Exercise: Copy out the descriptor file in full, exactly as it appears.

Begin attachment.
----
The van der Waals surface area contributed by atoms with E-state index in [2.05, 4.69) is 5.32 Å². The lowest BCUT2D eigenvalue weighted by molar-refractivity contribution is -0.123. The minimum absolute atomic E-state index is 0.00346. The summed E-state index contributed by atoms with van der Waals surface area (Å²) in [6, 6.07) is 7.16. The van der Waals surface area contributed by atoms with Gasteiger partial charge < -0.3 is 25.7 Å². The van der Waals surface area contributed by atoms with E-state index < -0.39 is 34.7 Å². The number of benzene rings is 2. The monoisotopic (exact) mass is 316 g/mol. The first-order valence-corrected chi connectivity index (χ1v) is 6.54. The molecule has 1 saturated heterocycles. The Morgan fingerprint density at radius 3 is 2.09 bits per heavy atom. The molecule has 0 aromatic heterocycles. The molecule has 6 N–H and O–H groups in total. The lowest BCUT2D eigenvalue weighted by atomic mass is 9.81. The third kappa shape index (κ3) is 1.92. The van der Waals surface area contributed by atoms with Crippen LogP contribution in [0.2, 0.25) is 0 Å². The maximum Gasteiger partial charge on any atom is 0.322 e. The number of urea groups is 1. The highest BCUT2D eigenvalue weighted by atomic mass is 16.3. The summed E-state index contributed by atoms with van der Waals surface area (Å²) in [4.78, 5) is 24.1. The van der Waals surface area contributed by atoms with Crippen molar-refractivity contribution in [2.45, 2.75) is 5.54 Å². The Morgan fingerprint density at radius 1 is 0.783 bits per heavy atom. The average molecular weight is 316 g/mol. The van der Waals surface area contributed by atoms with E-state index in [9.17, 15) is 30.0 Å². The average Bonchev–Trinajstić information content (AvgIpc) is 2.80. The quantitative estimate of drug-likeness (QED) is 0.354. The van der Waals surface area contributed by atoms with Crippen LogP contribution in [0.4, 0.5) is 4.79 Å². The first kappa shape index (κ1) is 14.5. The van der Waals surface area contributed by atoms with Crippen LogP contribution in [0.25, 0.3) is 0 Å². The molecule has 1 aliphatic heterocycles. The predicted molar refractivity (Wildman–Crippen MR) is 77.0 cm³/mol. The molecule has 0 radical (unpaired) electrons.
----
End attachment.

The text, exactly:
The van der Waals surface area contributed by atoms with E-state index in [2.05, 4.69) is 5.32 Å². The lowest BCUT2D eigenvalue weighted by molar-refractivity contribution is -0.123. The minimum absolute atomic E-state index is 0.00346. The summed E-state index contributed by atoms with van der Waals surface area (Å²) in [6, 6.07) is 7.16. The van der Waals surface area contributed by atoms with Gasteiger partial charge < -0.3 is 25.7 Å². The van der Waals surface area contributed by atoms with E-state index < -0.39 is 34.7 Å². The number of benzene rings is 2. The monoisotopic (exact) mass is 316 g/mol. The first-order valence-corrected chi connectivity index (χ1v) is 6.54. The molecule has 1 saturated heterocycles. The Morgan fingerprint density at radius 3 is 2.09 bits per heavy atom. The molecule has 0 aromatic heterocycles. The molecule has 6 N–H and O–H groups in total. The lowest BCUT2D eigenvalue weighted by atomic mass is 9.81. The third kappa shape index (κ3) is 1.92. The van der Waals surface area contributed by atoms with Crippen LogP contribution in [0.2, 0.25) is 0 Å². The maximum Gasteiger partial charge on any atom is 0.322 e. The number of urea groups is 1. The highest BCUT2D eigenvalue weighted by atomic mass is 16.3. The summed E-state index contributed by atoms with van der Waals surface area (Å²) in [4.78, 5) is 24.1. The van der Waals surface area contributed by atoms with Crippen molar-refractivity contribution in [2.45, 2.75) is 5.54 Å². The Morgan fingerprint density at radius 1 is 0.783 bits per heavy atom. The average molecular weight is 316 g/mol. The van der Waals surface area contributed by atoms with E-state index in [9.17, 15) is 30.0 Å². The average Bonchev–Trinajstić information content (AvgIpc) is 2.80. The quantitative estimate of drug-likeness (QED) is 0.354. The van der Waals surface area contributed by atoms with Crippen LogP contribution in [0.4, 0.5) is 4.79 Å². The first kappa shape index (κ1) is 14.5. The van der Waals surface area contributed by atoms with Crippen LogP contribution in [0.25, 0.3) is 0 Å². The molecule has 1 aliphatic heterocycles. The predicted molar refractivity (Wildman–Crippen MR) is 77.0 cm³/mol. The molecule has 0 radical (unpaired) electrons.